Pre-paid cards


What is a prepaid card?

Prepaid cards work much like a pay-as-you-go phone in the sense that you simply top them up as you go. Acting as an alternative to a debit card or credit card, prepaid cards effectively ensure you spend precisely what is in your bank account. All that is required is the pre-loading of the card with money by transferring it from your current account and you are ready to go. Prepaid cards are particularly helpful for those individuals who struggle to control their budgeting. Limiting your spend allowance can also be wonderful for those who wish to make purchases online as they can prove to be a useful alternative to debit or credit cards. 

What are the advantages of a prepaid card?

Teenagers: With a prepaid card you simply can’t spend money that isn’t there which makes them perfect for teenagers or young, independant spenders.

Scamming: If an individual does manage to get hold of your bank details, they can only spend as much money as is in the account; limiting the financial damage. 

Limit: There is generally a limit to how much you can put on a prepaid card which makes them very good for budgeting

Security: Once you report the card as lost or stolen the provider can immediately block the card and provide you with a new one. 

Credit builders: Some prepaid cards work to rebuild your credit history. This is because they charge a monthly fee and if you pay this on time, it can help rebuild your credit rating.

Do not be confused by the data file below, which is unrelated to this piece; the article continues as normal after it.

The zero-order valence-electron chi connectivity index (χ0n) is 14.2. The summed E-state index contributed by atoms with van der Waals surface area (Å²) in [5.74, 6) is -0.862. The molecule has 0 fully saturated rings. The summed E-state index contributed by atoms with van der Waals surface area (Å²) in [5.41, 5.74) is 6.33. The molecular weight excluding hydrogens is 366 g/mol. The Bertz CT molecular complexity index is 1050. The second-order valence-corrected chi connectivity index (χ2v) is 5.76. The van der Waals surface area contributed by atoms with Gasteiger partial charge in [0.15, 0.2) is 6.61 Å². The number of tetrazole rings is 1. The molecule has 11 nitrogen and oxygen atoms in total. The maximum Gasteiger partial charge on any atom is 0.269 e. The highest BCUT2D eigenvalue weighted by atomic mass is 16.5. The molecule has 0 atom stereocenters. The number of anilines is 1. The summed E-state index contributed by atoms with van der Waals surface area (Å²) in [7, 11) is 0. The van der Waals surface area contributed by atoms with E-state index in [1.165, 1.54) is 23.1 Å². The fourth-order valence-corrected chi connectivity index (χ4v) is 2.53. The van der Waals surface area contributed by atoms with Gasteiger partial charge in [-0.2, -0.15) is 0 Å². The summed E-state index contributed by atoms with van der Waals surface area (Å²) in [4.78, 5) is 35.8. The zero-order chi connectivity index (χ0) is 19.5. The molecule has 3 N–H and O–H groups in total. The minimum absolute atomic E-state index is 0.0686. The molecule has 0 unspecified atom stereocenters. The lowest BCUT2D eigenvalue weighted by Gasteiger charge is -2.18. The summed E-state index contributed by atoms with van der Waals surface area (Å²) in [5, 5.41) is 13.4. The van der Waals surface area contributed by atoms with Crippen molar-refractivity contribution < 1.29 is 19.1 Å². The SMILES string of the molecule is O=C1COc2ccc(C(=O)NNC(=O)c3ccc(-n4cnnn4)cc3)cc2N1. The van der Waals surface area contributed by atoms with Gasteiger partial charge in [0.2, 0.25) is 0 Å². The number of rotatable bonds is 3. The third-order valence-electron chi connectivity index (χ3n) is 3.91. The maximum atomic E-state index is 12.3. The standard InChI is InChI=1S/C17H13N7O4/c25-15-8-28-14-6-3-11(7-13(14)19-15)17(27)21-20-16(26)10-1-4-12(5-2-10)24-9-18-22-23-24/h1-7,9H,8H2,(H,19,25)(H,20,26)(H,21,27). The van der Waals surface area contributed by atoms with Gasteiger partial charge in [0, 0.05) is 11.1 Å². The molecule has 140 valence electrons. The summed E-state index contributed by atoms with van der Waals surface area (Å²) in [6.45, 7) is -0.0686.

No Credit Check: There are no credit checks on a prepaid card which means you could get accepted even if you have a bad credit rating. 

Usage abroad: Some cards have lower fees when you use them outside of the UK.

Additional holders: Some prepaid cards allow for more than one cardholder. 

What are the disadvantages of prepaid cards?

Fees: There are fees for using prepaid cards which can easily add up.


Protection: There is far less protection on a prepaid card compared to that of a credit card as you are not protected under Section 75 of the Consumer Act. This means that if a company goes bust or fails to provide you with a promised service, a prepaid card can’t offer you money back. This may make them unsuitable for purchases such as flights. It also isn’t protected under the Financial Services Compensation Scheme if your bank or building society goes bust. 

Inactivity fees: Some prepaid cards will charge you if you don’t use your card for a certain period of time. 

Cancellation fees: Some providers will charge you for transferring funds from your card to the bank or when you close your account. 

Cash withdrawal fees: You will be charged every time you withdraw money from a cash machine.

Load charges: Some cards will charge you for loading cash onto them. 

How can you top up a prepaid card up?

Prepaid cards offer a number of options when it comes to topping up, this includes:

  • The Post Office 
  • A Pay point
  • Over the telephone
  • Online 
  • SMS 
  • Direct debit 


How much do prepaid cards cost?

There is normally a charge for getting a prepaid card, although some cards waive this fee if you load the card with a certain amount of money. Occasionally, providers also run special offers so it’s worth looking out for these. Some may also charge you when you pay for the goods. 


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